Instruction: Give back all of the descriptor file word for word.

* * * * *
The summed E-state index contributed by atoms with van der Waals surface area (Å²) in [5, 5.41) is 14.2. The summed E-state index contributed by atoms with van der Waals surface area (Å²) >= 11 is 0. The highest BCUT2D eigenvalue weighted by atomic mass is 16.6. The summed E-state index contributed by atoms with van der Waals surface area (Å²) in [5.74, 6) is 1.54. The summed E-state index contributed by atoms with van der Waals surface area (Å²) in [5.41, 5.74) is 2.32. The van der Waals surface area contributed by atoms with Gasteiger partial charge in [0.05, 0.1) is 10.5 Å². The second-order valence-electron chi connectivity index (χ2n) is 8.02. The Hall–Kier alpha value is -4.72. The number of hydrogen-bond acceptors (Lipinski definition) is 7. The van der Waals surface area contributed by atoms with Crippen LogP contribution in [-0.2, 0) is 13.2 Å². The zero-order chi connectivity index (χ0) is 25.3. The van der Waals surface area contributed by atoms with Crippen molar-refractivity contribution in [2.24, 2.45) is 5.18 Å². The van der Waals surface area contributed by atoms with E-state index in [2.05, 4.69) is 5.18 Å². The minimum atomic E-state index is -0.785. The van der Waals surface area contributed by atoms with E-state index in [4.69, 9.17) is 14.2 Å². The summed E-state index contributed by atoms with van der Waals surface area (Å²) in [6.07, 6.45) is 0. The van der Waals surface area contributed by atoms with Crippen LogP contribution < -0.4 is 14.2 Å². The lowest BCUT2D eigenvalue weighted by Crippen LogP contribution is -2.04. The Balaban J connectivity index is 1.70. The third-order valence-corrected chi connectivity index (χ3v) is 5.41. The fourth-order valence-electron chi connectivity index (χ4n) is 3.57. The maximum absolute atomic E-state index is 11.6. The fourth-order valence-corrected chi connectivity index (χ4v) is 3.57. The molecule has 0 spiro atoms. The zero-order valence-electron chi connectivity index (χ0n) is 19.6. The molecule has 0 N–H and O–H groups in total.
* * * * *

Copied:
The summed E-state index contributed by atoms with van der Waals surface area (Å²) in [5, 5.41) is 14.2. The summed E-state index contributed by atoms with van der Waals surface area (Å²) >= 11 is 0. The highest BCUT2D eigenvalue weighted by atomic mass is 16.6. The summed E-state index contributed by atoms with van der Waals surface area (Å²) in [5.74, 6) is 1.54. The summed E-state index contributed by atoms with van der Waals surface area (Å²) in [5.41, 5.74) is 2.32. The van der Waals surface area contributed by atoms with Gasteiger partial charge in [0.05, 0.1) is 10.5 Å². The second-order valence-electron chi connectivity index (χ2n) is 8.02. The Hall–Kier alpha value is -4.72. The number of hydrogen-bond acceptors (Lipinski definition) is 7. The van der Waals surface area contributed by atoms with Crippen LogP contribution in [-0.2, 0) is 13.2 Å². The zero-order chi connectivity index (χ0) is 25.3. The van der Waals surface area contributed by atoms with Crippen molar-refractivity contribution in [2.24, 2.45) is 5.18 Å². The van der Waals surface area contributed by atoms with E-state index in [2.05, 4.69) is 5.18 Å². The minimum atomic E-state index is -0.785. The van der Waals surface area contributed by atoms with E-state index in [4.69, 9.17) is 14.2 Å². The summed E-state index contributed by atoms with van der Waals surface area (Å²) in [6.07, 6.45) is 0. The van der Waals surface area contributed by atoms with Crippen LogP contribution < -0.4 is 14.2 Å². The lowest BCUT2D eigenvalue weighted by Crippen LogP contribution is -2.04. The Balaban J connectivity index is 1.70. The third-order valence-corrected chi connectivity index (χ3v) is 5.41. The fourth-order valence-electron chi connectivity index (χ4n) is 3.57. The maximum absolute atomic E-state index is 11.6. The fourth-order valence-corrected chi connectivity index (χ4v) is 3.57. The molecule has 0 spiro atoms. The zero-order valence-electron chi connectivity index (χ0n) is 19.6. The molecule has 0 N–H and O–H groups in total.